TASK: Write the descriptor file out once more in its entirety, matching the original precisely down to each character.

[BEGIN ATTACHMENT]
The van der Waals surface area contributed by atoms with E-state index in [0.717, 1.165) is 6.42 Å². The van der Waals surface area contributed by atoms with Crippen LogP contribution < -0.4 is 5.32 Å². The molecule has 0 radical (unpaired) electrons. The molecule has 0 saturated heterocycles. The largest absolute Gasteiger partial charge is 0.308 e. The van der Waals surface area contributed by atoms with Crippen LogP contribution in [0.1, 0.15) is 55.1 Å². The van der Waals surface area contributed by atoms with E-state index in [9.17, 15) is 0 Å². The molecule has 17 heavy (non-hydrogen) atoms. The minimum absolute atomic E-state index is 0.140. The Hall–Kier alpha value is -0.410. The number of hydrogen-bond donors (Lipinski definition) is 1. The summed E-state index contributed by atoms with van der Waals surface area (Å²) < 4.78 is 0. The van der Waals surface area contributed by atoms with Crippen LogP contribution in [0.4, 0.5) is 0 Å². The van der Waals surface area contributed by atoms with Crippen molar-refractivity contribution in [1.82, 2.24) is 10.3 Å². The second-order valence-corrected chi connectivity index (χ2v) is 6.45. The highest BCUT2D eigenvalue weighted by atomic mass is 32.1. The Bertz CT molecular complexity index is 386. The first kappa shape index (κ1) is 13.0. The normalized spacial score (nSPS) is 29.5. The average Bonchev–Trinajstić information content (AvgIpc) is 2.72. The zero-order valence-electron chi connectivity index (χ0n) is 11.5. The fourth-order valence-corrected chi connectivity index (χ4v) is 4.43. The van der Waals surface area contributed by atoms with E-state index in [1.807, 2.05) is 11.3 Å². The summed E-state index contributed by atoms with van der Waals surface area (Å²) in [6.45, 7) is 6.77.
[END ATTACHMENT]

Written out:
The van der Waals surface area contributed by atoms with E-state index in [0.717, 1.165) is 6.42 Å². The van der Waals surface area contributed by atoms with Crippen LogP contribution < -0.4 is 5.32 Å². The molecule has 0 radical (unpaired) electrons. The molecule has 0 saturated heterocycles. The largest absolute Gasteiger partial charge is 0.308 e. The van der Waals surface area contributed by atoms with Crippen LogP contribution in [0.1, 0.15) is 55.1 Å². The van der Waals surface area contributed by atoms with E-state index in [9.17, 15) is 0 Å². The molecule has 17 heavy (non-hydrogen) atoms. The minimum absolute atomic E-state index is 0.140. The Hall–Kier alpha value is -0.410. The number of hydrogen-bond donors (Lipinski definition) is 1. The summed E-state index contributed by atoms with van der Waals surface area (Å²) < 4.78 is 0. The van der Waals surface area contributed by atoms with Crippen LogP contribution in [0.4, 0.5) is 0 Å². The van der Waals surface area contributed by atoms with Crippen molar-refractivity contribution in [1.82, 2.24) is 10.3 Å². The second-order valence-corrected chi connectivity index (χ2v) is 6.45. The highest BCUT2D eigenvalue weighted by atomic mass is 32.1. The Bertz CT molecular complexity index is 386. The first kappa shape index (κ1) is 13.0. The normalized spacial score (nSPS) is 29.5. The average Bonchev–Trinajstić information content (AvgIpc) is 2.72. The zero-order valence-electron chi connectivity index (χ0n) is 11.5. The fourth-order valence-corrected chi connectivity index (χ4v) is 4.43. The van der Waals surface area contributed by atoms with E-state index in [1.807, 2.05) is 11.3 Å². The summed E-state index contributed by atoms with van der Waals surface area (Å²) in [6.45, 7) is 6.77.